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J Comp Neurol. 1998 Nov 30;401(4):549-63.

Structural and functional aspects of the fast electrosensory pathway in the electrosensory lateral line lobe of the pulse fish Gymnotus carapo.

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División Neuroanatomía Comparada, Instituto de Investigaciones Biológicas Clemente Estable, Montevideo, Uruguay.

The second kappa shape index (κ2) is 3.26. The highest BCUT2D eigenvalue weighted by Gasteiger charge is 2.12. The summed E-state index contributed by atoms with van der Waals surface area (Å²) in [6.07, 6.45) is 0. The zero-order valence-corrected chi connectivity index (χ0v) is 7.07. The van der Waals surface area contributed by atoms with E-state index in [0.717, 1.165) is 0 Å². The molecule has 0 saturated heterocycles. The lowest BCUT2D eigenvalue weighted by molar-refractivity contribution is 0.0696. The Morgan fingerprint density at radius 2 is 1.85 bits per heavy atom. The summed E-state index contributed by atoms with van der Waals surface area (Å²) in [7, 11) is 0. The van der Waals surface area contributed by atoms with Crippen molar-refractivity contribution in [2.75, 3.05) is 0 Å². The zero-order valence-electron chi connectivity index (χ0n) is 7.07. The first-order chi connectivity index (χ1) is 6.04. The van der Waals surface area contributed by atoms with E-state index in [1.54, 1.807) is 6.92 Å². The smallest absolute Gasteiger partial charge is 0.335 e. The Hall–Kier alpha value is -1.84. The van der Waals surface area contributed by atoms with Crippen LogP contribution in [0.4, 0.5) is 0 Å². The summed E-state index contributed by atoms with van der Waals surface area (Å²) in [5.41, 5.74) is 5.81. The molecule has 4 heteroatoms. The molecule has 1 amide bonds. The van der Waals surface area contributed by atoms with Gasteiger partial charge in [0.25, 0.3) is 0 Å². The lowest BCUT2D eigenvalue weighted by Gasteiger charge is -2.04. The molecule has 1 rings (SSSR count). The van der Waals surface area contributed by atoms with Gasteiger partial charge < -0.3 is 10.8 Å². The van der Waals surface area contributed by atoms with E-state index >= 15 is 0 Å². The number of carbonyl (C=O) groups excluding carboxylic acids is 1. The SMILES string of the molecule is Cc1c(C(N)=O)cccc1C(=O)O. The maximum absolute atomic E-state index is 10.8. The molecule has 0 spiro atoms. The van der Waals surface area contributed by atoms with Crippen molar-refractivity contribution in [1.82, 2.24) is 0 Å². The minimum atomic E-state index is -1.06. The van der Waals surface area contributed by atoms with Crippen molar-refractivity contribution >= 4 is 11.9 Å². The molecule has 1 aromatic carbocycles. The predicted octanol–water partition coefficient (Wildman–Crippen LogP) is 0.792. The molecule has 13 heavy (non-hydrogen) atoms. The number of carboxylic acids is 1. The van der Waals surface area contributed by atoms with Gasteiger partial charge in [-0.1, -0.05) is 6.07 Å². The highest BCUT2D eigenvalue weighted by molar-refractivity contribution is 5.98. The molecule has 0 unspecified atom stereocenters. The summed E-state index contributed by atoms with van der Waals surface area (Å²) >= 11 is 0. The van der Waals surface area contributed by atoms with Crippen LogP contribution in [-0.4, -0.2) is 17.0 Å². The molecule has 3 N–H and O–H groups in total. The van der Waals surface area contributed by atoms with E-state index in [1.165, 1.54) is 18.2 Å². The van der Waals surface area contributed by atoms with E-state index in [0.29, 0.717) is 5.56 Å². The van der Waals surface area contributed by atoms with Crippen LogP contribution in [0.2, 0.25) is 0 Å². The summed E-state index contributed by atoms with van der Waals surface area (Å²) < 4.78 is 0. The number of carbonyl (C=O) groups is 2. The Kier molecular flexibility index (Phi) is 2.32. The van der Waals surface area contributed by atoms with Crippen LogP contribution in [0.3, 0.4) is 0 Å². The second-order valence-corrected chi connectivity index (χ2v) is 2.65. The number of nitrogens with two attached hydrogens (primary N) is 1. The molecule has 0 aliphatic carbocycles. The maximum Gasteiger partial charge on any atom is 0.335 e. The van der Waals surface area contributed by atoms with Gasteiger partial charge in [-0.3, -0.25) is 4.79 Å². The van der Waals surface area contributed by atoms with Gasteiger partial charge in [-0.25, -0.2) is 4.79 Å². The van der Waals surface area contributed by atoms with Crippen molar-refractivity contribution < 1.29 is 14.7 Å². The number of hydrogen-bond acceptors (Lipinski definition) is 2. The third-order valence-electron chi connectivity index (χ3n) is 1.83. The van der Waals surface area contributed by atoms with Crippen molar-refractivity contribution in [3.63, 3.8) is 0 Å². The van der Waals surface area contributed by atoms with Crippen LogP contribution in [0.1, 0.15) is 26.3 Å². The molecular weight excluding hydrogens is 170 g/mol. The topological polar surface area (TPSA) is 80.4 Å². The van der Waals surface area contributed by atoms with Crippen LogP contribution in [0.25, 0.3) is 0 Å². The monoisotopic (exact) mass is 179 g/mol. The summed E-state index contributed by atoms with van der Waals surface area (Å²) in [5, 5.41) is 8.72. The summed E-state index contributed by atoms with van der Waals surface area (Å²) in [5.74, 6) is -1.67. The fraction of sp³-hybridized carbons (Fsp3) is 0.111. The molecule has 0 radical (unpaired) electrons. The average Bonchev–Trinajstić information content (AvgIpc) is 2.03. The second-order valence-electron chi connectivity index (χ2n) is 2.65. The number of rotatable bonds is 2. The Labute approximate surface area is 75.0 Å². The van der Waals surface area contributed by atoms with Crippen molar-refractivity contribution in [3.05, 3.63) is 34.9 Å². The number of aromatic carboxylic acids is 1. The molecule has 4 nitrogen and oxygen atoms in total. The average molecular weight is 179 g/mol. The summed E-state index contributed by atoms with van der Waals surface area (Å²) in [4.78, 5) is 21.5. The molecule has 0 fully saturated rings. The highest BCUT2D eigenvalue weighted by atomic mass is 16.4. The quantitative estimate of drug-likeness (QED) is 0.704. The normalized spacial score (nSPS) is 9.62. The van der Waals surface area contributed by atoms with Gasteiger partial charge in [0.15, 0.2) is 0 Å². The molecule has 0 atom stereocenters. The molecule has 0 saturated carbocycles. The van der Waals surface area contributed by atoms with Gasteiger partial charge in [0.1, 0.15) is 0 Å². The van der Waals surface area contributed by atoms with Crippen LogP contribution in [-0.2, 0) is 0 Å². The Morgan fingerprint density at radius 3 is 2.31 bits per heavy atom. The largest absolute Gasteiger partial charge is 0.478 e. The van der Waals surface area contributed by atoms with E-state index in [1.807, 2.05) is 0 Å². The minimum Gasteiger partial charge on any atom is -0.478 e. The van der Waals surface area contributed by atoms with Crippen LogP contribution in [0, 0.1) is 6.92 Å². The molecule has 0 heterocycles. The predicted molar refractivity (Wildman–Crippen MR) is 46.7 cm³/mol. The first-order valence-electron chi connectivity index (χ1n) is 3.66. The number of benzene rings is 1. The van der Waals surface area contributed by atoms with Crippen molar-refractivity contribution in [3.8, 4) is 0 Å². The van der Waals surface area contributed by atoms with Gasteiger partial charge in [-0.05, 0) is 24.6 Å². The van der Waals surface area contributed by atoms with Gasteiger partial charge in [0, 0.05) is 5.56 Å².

The fast electrosensory pathway (FEP) of gymnotiform fish is mediated by tuberous electroreceptor organs innervated by ganglion cells that synapse with spherical cells of the electrosensory lateral line lobe (ELL). Spherical cells project to the magnocellular mesencephalic nucleus. The electrosensory environment was represented somatotopically within ELL. The mandibular (MN) and the supraorbital (SON) nerves projected to rostral ELL (occupying 19-28% and 4-10%, respectively), and the posterior branch of the anterior lateral line nerve (pALLN) projected to caudal ELL (occupying 56-64%). Labeling with horseradish peroxidase or biotinylated dextran-amine demonstrated three kinds of synaptic endings coupling primary afferents to spherical cells: multiple synaptic knobs, medium-sized calyxes, and very large calyxes. Multiple synaptic knobs arose from MN and SON primary afferents and were found in a narrow rostral area covering the centrolateral (CLS) and lateral (LS) segments of ELL. Medium and large calyxes, proceeding from the same nerves, predominated in the remaining parts of the three segments of ELL containing spherical cells. Calyx-type endings were also found in the LS-occupying regions in which the pALLNs projected. Calyx-type endings formed gap junctions but also contained vesicles and showed submembrane specializations typical of chemical synapses. The postsynaptic spherical cells were linked by dendrosomatic gap junctions and were also contacted by unlabeled en passant synaptic boutons, whose fine structure suggested chemical transmission. Electrophysiological studies indicated that spherical cell responsiveness diminished after electrosensory stimulation. This apparently inhibitory phenomenon may be subserved by the unlabeled synaptic boutons, which possibly originate from interneurons that have yet to be identified.

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